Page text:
And so I took it in. And showed it to the class leaders—Kenny and Peter and Eugene and Paul and the others—in the locker room before gym class. And there was interest, but there was also an undercurrent of skepticism: Wow, really? Is it real? Is it illegal? Is this a good idea? Why did you bring it? Are we going to get arrested?

For 5 minutes there was an open market in reactions, culminating in: had I tried it?

I remember telling them: yes I have. I remember embellishing its effect, from Zero to Something.

In other words, I lied. In my own quest to go from Zero to Something.

And then the time came for us all to go out to gym class, and I put the pot in my bag, shut my locker, spent gym class worrying that marijuana sniffing dogs were going to come through the locker room and find it and I would get pulled out of gym and sent to jail, but that didn’t happen and I brought the pot home and that was, in near-entirety, the moment.  Other than one enterprising fellow asking me if I still had it, a few days later, which I did not, no mention of it was ever made again.

It had not been the easy ticket of entry into the coterie of cool kids. It had done nothing to redefine me as possessed of interesting knowledge. It didn’t change any aspect of my place in the ecosystem of 5th grade. (A couple of years later that ecosystem shifted, a story not worth entering here, except to say it had nothing to do with drugs.)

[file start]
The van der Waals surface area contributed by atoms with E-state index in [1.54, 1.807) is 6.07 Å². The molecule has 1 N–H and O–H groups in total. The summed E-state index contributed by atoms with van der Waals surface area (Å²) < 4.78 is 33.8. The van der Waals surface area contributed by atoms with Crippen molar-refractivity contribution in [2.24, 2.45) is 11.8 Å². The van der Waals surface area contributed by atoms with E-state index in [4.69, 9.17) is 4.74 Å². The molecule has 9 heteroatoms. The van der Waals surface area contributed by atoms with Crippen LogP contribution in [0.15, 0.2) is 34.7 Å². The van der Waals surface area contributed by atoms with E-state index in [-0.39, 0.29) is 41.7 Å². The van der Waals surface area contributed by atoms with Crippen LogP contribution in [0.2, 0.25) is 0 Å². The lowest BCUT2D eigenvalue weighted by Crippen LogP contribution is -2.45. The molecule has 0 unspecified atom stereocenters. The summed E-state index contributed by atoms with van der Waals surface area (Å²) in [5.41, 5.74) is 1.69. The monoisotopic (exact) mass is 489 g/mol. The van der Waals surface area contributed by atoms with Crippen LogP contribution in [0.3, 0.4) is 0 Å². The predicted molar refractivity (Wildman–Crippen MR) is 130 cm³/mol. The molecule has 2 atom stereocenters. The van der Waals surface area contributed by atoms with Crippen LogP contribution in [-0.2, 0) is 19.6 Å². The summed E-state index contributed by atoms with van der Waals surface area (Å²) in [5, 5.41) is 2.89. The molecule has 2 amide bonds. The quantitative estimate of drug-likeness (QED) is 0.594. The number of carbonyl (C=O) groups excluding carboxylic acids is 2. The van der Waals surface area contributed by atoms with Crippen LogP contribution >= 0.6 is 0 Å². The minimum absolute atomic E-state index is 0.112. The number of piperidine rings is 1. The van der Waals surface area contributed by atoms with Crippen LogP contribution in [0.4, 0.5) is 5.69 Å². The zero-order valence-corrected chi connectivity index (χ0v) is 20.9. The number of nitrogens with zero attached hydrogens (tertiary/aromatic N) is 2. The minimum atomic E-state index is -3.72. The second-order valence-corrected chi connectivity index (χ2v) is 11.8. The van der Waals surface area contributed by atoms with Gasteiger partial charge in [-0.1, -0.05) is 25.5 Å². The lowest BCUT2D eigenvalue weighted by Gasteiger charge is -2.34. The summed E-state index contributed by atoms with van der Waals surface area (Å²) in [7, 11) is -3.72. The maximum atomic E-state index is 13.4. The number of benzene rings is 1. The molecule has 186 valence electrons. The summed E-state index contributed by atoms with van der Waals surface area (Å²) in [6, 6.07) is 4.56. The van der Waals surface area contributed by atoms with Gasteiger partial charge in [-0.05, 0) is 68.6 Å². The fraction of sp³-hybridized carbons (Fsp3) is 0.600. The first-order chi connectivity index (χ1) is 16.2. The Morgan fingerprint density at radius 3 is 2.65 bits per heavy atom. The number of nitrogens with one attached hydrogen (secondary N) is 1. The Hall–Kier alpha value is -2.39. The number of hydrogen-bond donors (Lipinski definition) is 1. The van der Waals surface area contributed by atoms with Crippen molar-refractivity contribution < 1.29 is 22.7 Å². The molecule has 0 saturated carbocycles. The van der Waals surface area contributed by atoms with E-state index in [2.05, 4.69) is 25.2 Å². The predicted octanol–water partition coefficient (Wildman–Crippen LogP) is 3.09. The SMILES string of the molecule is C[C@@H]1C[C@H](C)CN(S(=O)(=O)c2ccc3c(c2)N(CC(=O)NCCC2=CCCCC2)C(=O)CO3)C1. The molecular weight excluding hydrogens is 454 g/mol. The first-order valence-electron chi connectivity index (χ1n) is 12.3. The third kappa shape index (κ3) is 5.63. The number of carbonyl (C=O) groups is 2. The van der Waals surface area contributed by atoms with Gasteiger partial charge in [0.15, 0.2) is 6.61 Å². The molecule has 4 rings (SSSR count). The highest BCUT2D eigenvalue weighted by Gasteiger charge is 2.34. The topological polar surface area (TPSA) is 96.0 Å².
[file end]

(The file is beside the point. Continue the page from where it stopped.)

So: not very successful. But there was a third thing that happened, and it actually went splendidly: when I found the pot, I sent some to Matt Gaynes in California.

Through the mail. In an envelope. Addressed in my dreadful 5th-grade block handwriting. With a stamp on it. And no tape over the envelope’s open sides.

I called him and told him to watch the mail, though I was too paranoid to adequately explain why—phone taps, you know, scary stuff in 5th grade. But he got the message that Something was coming, and watched the mails. And it got to him, too—delivered, I learned later, by a Los Angeles mailcarrier with a ponytail who knew exactly what it was, dropped it and ran.

And Matt, more enterprising than I, managed to figure out how to smoke it (the technology of which had eluded me, though there were rolling papers in the Secret Compartment, but I couldn’t decipher how to use them). And though he didn’t feel much—you never do, your first time—he was grateful and appreciative that our deep childhood friendship had taken this new and interesting turn.

The next Saturday morning, a week after finding the pot, having utterly freaked myself out by bringing it to school and sending it to California and then staying up nights thinking postal authorities were going to smash through our door and ruin my life, my parents’ careers, Matt Gaynes’s life, his sister’s life, his parents George and Allyn Ann’s theater and film careers, I indignantly told my mother I had found her marijuana, that this was Bad, and that Really, Something Must Be Done.

And together we flushed it down the toilet. And it made my guilt go away, if not my moral quandary.

But I got Matt Gaynes high, from all the way across the country. And it would be, in time, a favor he would repay.

Which, actually, brings us back around to Nantucket, 1973.